A Place of Precariousness
On the desk
sits a picture of my excised uterus,
a mess that says so little
about its fibers, the properties.
I’ve tried to spend time with the image every afternoon,
convincing myself that this sacrificial lump
was once attached to my belly.
Its smooth, glistening surface
slipped away in a few short hours of surgery.
Hereafter, there will be a gentleness.
I still feel twinges in my abdomen,
fatigue when I slow down.
It’s hard to lash out against certain outcomes:
wounds aren’t dikes,
they don’t cradle,
Maybe I’ll reproduce the image on a glossy postcard
and give it away to my friends.
On the back I’ll write:
“pyriform uterine body of 7 x 6 centimeters,
in which fibromatosis was diagnosed
adenomyosis and proliferative endometrium,
extracted from Jacqueline Goldberg,
on Tuesday February 21 of the year 2006.”
Let it be seen.
The compliant stubble matters to me.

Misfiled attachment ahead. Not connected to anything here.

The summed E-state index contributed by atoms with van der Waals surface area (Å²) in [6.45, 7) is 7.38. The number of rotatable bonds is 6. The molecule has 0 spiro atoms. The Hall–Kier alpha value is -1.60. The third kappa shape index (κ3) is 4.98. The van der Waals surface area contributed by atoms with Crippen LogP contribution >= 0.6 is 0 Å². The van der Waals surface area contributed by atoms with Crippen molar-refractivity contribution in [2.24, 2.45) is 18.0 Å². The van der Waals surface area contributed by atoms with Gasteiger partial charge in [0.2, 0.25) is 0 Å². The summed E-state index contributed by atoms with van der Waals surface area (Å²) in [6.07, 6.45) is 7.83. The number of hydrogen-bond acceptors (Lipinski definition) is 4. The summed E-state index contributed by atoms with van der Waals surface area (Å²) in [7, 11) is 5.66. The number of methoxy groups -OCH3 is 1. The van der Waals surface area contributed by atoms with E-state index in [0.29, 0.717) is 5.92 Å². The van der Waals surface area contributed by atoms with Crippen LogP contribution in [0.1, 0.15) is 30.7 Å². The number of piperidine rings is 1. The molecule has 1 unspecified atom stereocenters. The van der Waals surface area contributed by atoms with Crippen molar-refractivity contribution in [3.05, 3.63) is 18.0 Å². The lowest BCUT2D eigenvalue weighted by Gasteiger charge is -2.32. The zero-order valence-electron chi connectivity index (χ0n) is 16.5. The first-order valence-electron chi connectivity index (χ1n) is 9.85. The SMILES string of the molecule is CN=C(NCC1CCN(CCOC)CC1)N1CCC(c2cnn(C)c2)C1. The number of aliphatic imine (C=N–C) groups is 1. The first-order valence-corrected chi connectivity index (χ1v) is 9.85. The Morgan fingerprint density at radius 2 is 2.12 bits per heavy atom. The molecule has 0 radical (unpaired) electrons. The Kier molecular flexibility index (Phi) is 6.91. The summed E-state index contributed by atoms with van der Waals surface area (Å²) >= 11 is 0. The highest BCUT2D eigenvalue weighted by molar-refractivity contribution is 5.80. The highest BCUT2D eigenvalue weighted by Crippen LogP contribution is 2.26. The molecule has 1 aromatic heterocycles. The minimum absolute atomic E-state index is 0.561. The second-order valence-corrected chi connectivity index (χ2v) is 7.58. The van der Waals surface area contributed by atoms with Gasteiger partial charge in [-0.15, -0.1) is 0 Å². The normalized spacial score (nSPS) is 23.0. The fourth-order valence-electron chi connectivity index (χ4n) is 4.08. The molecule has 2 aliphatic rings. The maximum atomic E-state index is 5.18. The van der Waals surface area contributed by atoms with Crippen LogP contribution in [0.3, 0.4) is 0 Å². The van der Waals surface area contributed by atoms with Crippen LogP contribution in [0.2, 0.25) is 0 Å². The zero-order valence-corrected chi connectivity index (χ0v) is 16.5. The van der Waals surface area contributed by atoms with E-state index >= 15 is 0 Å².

It’s an essential portrait,
a port of origin without end.
My old maw.
State of Exile
There is a string of emancipated verbs, without sky.
Everything is mine. The pestilent and lightweight things.
I kneaded it all, bit it all, cradled it.
Mine are the inaccuracies,
the mud doesn’t subside,
threads of blood coagulate the home.
Mine is whatever despoils,
sap of one greedy afternoon,
crumbling bones in the womb.
I carry minutiae to my disgust, to my exile.
The losses won’t pull the evil out of me,
they won’t make me generous or punctual.
If I go I will carry everything,
assemble fear in another port,
sully myself for new hope.
The Dying Man Summons Us
the dying man summons us,
to recapitulate his life
forced as he is
to breathe for himself until the end
his confession is a second hand one
lacks the will
to conceal certain loyalties
in the vastness of farewells
truth is always a scandal
Translated by Consuelo Méndez, with William Blair